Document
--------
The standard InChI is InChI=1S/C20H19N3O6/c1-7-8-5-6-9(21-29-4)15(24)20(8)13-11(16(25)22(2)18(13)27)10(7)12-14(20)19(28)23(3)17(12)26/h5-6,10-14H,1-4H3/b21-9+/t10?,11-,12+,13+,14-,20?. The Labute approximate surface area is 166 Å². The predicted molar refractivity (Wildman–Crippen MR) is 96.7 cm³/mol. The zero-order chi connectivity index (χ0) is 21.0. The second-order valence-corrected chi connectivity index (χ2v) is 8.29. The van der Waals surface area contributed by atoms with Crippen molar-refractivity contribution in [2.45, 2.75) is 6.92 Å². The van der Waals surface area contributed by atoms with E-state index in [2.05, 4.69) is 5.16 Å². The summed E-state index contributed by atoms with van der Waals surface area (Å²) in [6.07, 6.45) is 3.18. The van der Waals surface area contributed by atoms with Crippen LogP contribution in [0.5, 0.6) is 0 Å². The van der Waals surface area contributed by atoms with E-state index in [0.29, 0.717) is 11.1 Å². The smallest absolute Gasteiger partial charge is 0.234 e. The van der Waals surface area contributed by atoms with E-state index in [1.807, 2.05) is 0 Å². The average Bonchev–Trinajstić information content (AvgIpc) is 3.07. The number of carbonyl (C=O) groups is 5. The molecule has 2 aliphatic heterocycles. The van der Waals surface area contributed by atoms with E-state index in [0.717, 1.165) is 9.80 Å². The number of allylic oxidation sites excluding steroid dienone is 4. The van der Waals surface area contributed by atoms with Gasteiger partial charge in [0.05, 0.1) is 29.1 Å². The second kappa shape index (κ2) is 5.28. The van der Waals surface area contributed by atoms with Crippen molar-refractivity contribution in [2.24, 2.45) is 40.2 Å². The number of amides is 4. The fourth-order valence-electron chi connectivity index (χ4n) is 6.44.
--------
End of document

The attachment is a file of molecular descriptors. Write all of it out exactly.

The standard InChI is InChI=1S/C20H19N3O6/c1-7-8-5-6-9(21-29-4)15(24)20(8)13-11(16(25)22(2)18(13)27)10(7)12-14(20)19(28)23(3)17(12)26/h5-6,10-14H,1-4H3/b21-9+/t10?,11-,12+,13+,14-,20?. The Labute approximate surface area is 166 Å². The predicted molar refractivity (Wildman–Crippen MR) is 96.7 cm³/mol. The zero-order chi connectivity index (χ0) is 21.0. The second-order valence-corrected chi connectivity index (χ2v) is 8.29. The van der Waals surface area contributed by atoms with Crippen molar-refractivity contribution in [2.45, 2.75) is 6.92 Å². The van der Waals surface area contributed by atoms with E-state index in [2.05, 4.69) is 5.16 Å². The summed E-state index contributed by atoms with van der Waals surface area (Å²) in [6.07, 6.45) is 3.18. The van der Waals surface area contributed by atoms with Crippen LogP contribution in [0.5, 0.6) is 0 Å². The van der Waals surface area contributed by atoms with E-state index in [0.29, 0.717) is 11.1 Å². The smallest absolute Gasteiger partial charge is 0.234 e. The van der Waals surface area contributed by atoms with E-state index in [1.807, 2.05) is 0 Å². The average Bonchev–Trinajstić information content (AvgIpc) is 3.07. The number of carbonyl (C=O) groups is 5. The molecule has 2 aliphatic heterocycles. The van der Waals surface area contributed by atoms with E-state index in [0.717, 1.165) is 9.80 Å². The number of allylic oxidation sites excluding steroid dienone is 4. The van der Waals surface area contributed by atoms with Gasteiger partial charge in [0.05, 0.1) is 29.1 Å². The second kappa shape index (κ2) is 5.28. The van der Waals surface area contributed by atoms with Crippen molar-refractivity contribution in [2.24, 2.45) is 40.2 Å². The number of amides is 4. The fourth-order valence-electron chi connectivity index (χ4n) is 6.44.